Guest editorial by Bill Reddy
As Facebook rolls out its latest set of privacy changes, the largest social network is being hammered with criticism from many angles. Leo Laporte shunned it in favor of donating to Diaspora (an open-source project) and was joined in the quitting exercise by several prominent bloggers, various CEOs and leaders in the web industry, Google employees, and groups like "Quit Facebook Day". Criticizing its privacy and information sharing policies have been extensively covered in popular media lately.
But should the average user care anything about how Facebook shares and monetizes their information? Let's take a look at some major objections to using the largest social network.
By Default, Facebook Shares Too MuchFacebook's future success can in part be forecasted by public connections between people, groups and businesses. It was predictable that information sharing would be very strongly encouraged. While it is an opt-in service (you chose to sign up right?), with few laws to guide Facebook, not all of its settings are opt-in.
Recent actions such as making personal information public by default (hometown, name, friends list, networks, photos), along with forcing many activities to be public-only, have caused many to be wary. The "Instant Personalization Pilot Program" (Yelp, Pandora, Microsoft Docs.com) should have been opt-in but was enabled by default.
What many users also do not know is that applications they use (eg: Farmville) have access to a large portion of all of their data (ReadWriteWeb).
For the average user: Facebook is a business that makes money by knowing more about you, sharing that with advertisers, developers (including popular Facebook applications) and other partners, and then gradually making the individual to business connections more meaningful over time. You have the option to limit sharing, but not to eliminate sharing entirely.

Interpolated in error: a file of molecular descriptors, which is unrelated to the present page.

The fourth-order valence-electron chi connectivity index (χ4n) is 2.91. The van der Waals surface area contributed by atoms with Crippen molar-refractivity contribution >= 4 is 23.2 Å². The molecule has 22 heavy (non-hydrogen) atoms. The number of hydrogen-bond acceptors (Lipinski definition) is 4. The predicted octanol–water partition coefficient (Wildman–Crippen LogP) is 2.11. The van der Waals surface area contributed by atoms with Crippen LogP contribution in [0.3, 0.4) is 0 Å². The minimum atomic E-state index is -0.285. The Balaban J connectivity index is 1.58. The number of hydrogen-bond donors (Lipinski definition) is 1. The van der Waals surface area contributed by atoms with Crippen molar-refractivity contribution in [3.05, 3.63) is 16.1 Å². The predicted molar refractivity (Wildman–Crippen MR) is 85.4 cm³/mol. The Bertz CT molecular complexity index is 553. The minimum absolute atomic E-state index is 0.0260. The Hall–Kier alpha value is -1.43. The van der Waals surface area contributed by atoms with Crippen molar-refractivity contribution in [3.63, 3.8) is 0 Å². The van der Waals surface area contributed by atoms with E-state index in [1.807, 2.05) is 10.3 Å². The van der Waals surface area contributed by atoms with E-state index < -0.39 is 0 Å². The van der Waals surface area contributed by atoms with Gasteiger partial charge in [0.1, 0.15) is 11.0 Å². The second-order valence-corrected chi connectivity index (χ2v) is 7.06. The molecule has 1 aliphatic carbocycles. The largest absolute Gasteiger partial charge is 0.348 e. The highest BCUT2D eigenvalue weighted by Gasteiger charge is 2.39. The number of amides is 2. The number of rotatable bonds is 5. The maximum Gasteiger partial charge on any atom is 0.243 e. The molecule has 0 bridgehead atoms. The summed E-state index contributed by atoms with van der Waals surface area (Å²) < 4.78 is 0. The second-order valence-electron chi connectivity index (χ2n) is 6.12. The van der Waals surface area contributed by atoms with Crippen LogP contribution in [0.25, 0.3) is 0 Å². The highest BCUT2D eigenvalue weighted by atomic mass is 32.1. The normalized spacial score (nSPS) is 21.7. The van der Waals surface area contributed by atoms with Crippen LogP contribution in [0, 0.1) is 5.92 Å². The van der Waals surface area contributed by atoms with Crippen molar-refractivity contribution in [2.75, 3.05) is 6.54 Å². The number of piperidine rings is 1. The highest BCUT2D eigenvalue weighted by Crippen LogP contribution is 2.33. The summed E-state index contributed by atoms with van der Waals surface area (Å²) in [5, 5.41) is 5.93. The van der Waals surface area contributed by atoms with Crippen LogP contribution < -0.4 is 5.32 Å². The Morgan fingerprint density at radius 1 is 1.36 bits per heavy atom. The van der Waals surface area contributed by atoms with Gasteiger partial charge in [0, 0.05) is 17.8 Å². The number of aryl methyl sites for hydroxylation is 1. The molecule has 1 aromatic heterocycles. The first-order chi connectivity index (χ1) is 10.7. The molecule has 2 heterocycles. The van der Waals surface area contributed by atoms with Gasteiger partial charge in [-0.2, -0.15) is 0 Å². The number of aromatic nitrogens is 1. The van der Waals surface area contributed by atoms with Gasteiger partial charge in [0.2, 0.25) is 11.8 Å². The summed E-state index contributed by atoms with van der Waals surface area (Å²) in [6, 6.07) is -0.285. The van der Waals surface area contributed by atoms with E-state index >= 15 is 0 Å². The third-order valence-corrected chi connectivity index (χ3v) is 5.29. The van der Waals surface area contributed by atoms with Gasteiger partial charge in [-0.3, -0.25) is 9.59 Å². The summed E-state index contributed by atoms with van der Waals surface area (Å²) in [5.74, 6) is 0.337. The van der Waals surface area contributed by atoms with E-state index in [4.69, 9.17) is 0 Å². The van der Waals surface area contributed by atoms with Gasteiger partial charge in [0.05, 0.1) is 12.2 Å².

Anything Shared on Facebook can be PublicThe LA Times recently ran a story about a Canadian woman who lost her disability benefits due to a Facebook photo. The story in short: woman suffers severe depression, gets disability, someone posts a photo of her having fun at one event, woman is depressed before/after event but the insurance benefits are cancelled due to that photo.
Or how about the various burglary stories due to "I'm not home" status updates? Mostly it's an unscrupulous friend, or a friend of a friend. Or how some private messages were sent to the wrong people. Or how private chats were exposed to family and friends due to a software bug. Yes, you had to follow a specific path to see someone else's chats, but this was a non-trivial bug.
For the average user: Assume that anything, yes anything, on Facebook could be public.
A good warning from SmartMoney: "Seemly innocuous data, such as a birthday, a mother's maiden name or a favorite pet's name is enough for hackers and identity thieves to do serious damage". Not only hackers, but advertisers and insurance companies are also interested in your information. New services like ReputationDefender allow you to monitor your online identity.
Privacy Settings Too ComplicatedWhether by intent or inertia, Facebook's privacy settings have become a bit of a mess. Some settings like who can see your photos are buried in album-specific settings. Google "how to fix facebook privacy settings", and you'll get the "5", "8", "72" ways to fix articles. Some are related to the most recent version of privacy settings, and some are out of date. And since Facebook rolls out changes gradually (and without a public version number), a portion of users will not find the "right" advice to fix their settings.